Korea International Circuit
The Korea International Circuit (Korean: 코리아 인터내셔널 서킷) has had a troubled start to life, bursting onto the F1 scene in 2010 but dropped from the calendar after just four events.
Supposedly part permanent, part temporary, the harbourside section of the course featuring the pits and paddock area was intended to be developed into a city district, with shops, restaurants and exhibition venues, to create a "Monaco-style" street circuit feel.
In reality, these developments never came, leaving a somewhat industrial backdrop to the track and meaning the circuit has always operated as a year-round motorsports facility.
It seems unlikely that Formula One will ever return and so the circuit is set to be a regional and domestic venue only for now.
Bringing a Grand Prix to South Korea had long been an objective for Bernie Ecclestone, but following a previous abortive effort at Sepoong, a deal was finally struck for the race to be held at a new harbour-side venue in Yeongam, South Jeolla, some 400 kilometres south of Seoul and near the port city of Mokpo. The original deal wit Korean F1 promoter Korea Auto Valley Operation (KAVO – a joint venture between M-Bridge Holdings and Jeollanam-do regional government) was for $264 million and would see F1 visiting until 2021.
KAVO announced in September 2009 that the funding was in place to start construction at the site, and officials were confident the work would be completed in time to hold a Grand Prix in 2010. Work was slated to finish in July 2010, in time for the first Grand Prix in October.
Hermann Tilke was employed to design the facility, as has become customary for F1 venues. On a largely flat parcel of land, Tilke proposed a typical mix of overtaking-friendly sharp hairpins plus a couple of quick corners. Uniquely, it was intended from the outset that the circuit would be part urban street course and part permanent venue, with the permanent facilities in the north being used for events year round and the southern half, complete with F1 standard pit and paddock facilities, would be used for the yearly visit of F1 only.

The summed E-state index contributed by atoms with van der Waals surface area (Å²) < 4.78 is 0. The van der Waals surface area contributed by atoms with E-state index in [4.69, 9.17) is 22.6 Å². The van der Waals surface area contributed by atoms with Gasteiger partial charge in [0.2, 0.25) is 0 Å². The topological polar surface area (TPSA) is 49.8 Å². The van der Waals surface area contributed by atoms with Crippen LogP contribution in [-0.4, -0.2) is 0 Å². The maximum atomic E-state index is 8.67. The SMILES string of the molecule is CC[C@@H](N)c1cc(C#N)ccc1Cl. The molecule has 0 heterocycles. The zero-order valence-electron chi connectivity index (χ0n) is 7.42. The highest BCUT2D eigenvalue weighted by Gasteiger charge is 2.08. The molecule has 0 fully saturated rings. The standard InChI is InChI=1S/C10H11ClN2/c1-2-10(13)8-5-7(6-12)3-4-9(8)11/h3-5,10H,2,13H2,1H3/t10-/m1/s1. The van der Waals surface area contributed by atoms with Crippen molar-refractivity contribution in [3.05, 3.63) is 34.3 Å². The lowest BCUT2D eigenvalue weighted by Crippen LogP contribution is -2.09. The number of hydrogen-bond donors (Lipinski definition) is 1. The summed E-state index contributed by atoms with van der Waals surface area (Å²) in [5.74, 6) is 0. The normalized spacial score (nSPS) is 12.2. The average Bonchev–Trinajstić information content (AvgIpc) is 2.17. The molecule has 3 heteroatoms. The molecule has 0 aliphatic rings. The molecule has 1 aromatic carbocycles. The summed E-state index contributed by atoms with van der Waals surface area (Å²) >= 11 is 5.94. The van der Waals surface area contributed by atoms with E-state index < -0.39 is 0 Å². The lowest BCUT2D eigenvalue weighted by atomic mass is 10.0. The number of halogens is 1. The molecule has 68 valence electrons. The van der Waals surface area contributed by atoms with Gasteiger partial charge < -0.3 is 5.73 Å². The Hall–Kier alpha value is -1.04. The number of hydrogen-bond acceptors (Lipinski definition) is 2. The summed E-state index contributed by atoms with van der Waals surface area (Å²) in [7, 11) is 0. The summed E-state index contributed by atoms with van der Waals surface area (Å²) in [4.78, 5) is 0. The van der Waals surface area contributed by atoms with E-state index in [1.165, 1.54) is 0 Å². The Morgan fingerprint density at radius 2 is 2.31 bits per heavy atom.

Around the southern circuit it was envisaged a village of hotels, restaurants and marinas would spring up, to create a harbour-side atmosphere similar to Yas Marina, the Valencia street course or Monaco.
Construction appeared to be on schedule in December 2009, but then a long period of poor weather hampered proceedings, leading to speculation that the track would not be complete in time. Despite this, organisers for the race announced the circuit's opening date to be 5 September 2010. On 4 September 2010, in an event called 'Circuit Run 2010', a Red Bull Racing Formula 1 show car with Karun Chandhok at the wheel completed 14 laps of the circuit, with 4,000 fans in attendance.
The FIA track inspection was delayed several times while final works were completed, and the circuit was only given official approval 11 days before the first F1 race. Nevertheless, when the F1 circus arrived, they found work still continuing. The smell of fresh paint permeated the pit buildings and the track surface was actually only complete up to the first layer. It would take another year for the circuit to be considered properly complete.
Final construction costs were announced as around $77 million (88 billion won) – some way in excess of the 52.8 million won original funding raised. No doubt the difficulties of raising the remainder have been a contributing factor in the loss of the Grand Prix.
Drivers found a circuit with typical Tilke embellishments – the footbridge over the final turn drawing its inspiration from local architecture, for example. However, problems immediately emerged with the pit lane entry and exit, which had not been constructed as per the plans but instead saw cars enter and exit directly on the racing line.
In response, circuit bosses moved the wall at Turn 17 back in 2011 to improve visibility at that part of the track, so drivers on a hot lap can see drivers slowing to go into the pits, while a traffic light system was installed at pit out to warn drivers of oncoming cars on the start/finish straight.
Finally, the pit exit was modified in 2013 to skirt around the run-off for Turn 1, rejoining at Turn 2. Even this had its issues, however; the quality of the work was been called into question by many drivers, with many highlighting an uneven surface due to having to run through a drainage channel. It's also debatable whether exiting into Turn 2 does not bring its own difficulties.
It's probably fair to say that F1 never really took to Korea and, given the relatively small and uninterested crowds that showed up to watch, it is equally fair to suppose the feeling was mutual.
The Korean circuit was included in the 2012 FIA GT1 World Championship calendar, but later it was removed. Later that year however, it was announced that the circuit would host an exhibition round of the 2013 Super GT season; this too was eventually postponed, never to be run.
The circuit has, however, gone on to establish itself as a relatively popular local venue, while it has been a frequent part of the GT Asia Series.
In 2019, a new link road was constructed to create a shorter version of the Grand Prix circuit, the main advantage being it can be used at the same time as the national circuit.